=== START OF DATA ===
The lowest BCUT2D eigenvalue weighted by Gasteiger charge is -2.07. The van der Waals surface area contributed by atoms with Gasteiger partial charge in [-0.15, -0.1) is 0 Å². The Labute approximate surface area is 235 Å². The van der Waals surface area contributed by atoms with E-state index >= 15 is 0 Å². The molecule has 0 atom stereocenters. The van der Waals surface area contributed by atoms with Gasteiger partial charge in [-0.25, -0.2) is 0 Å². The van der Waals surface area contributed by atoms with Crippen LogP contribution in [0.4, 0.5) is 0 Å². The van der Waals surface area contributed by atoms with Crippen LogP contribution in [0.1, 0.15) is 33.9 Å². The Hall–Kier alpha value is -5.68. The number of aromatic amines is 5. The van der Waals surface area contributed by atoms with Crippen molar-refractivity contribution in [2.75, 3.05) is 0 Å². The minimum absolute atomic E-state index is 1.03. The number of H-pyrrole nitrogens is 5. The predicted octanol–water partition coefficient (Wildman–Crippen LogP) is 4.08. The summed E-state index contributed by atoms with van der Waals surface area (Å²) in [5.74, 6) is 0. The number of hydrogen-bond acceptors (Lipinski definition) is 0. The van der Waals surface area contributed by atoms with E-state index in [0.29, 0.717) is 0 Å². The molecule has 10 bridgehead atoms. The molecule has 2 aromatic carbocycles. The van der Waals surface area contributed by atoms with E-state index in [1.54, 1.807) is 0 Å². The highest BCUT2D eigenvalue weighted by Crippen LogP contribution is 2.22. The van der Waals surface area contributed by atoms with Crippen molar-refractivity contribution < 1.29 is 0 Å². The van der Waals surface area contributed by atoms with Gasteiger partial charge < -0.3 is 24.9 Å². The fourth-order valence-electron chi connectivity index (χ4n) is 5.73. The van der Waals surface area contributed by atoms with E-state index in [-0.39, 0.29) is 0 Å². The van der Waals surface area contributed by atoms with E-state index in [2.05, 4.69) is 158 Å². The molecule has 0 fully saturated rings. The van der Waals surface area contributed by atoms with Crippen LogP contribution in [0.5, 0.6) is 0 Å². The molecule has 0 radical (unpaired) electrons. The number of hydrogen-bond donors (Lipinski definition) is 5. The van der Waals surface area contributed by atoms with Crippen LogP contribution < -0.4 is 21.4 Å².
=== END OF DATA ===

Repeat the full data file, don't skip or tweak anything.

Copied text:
The lowest BCUT2D eigenvalue weighted by Gasteiger charge is -2.07. The van der Waals surface area contributed by atoms with Gasteiger partial charge in [-0.15, -0.1) is 0 Å². The Labute approximate surface area is 235 Å². The van der Waals surface area contributed by atoms with E-state index >= 15 is 0 Å². The molecule has 0 atom stereocenters. The van der Waals surface area contributed by atoms with Gasteiger partial charge in [-0.25, -0.2) is 0 Å². The van der Waals surface area contributed by atoms with Crippen LogP contribution in [0.4, 0.5) is 0 Å². The van der Waals surface area contributed by atoms with Crippen LogP contribution in [0.1, 0.15) is 33.9 Å². The Hall–Kier alpha value is -5.68. The number of aromatic amines is 5. The van der Waals surface area contributed by atoms with Crippen molar-refractivity contribution in [2.75, 3.05) is 0 Å². The minimum absolute atomic E-state index is 1.03. The number of H-pyrrole nitrogens is 5. The predicted octanol–water partition coefficient (Wildman–Crippen LogP) is 4.08. The summed E-state index contributed by atoms with van der Waals surface area (Å²) in [5.74, 6) is 0. The number of hydrogen-bond acceptors (Lipinski definition) is 0. The van der Waals surface area contributed by atoms with E-state index in [0.29, 0.717) is 0 Å². The molecule has 10 bridgehead atoms. The molecule has 2 aromatic carbocycles. The van der Waals surface area contributed by atoms with E-state index in [1.54, 1.807) is 0 Å². The highest BCUT2D eigenvalue weighted by Crippen LogP contribution is 2.22. The van der Waals surface area contributed by atoms with Crippen molar-refractivity contribution < 1.29 is 0 Å². The van der Waals surface area contributed by atoms with Gasteiger partial charge < -0.3 is 24.9 Å². The fourth-order valence-electron chi connectivity index (χ4n) is 5.73. The van der Waals surface area contributed by atoms with E-state index in [-0.39, 0.29) is 0 Å². The van der Waals surface area contributed by atoms with E-state index in [2.05, 4.69) is 158 Å². The molecule has 0 fully saturated rings. The van der Waals surface area contributed by atoms with Crippen LogP contribution in [0.5, 0.6) is 0 Å². The molecule has 0 radical (unpaired) electrons. The number of hydrogen-bond donors (Lipinski definition) is 5. The van der Waals surface area contributed by atoms with Crippen LogP contribution < -0.4 is 21.4 Å².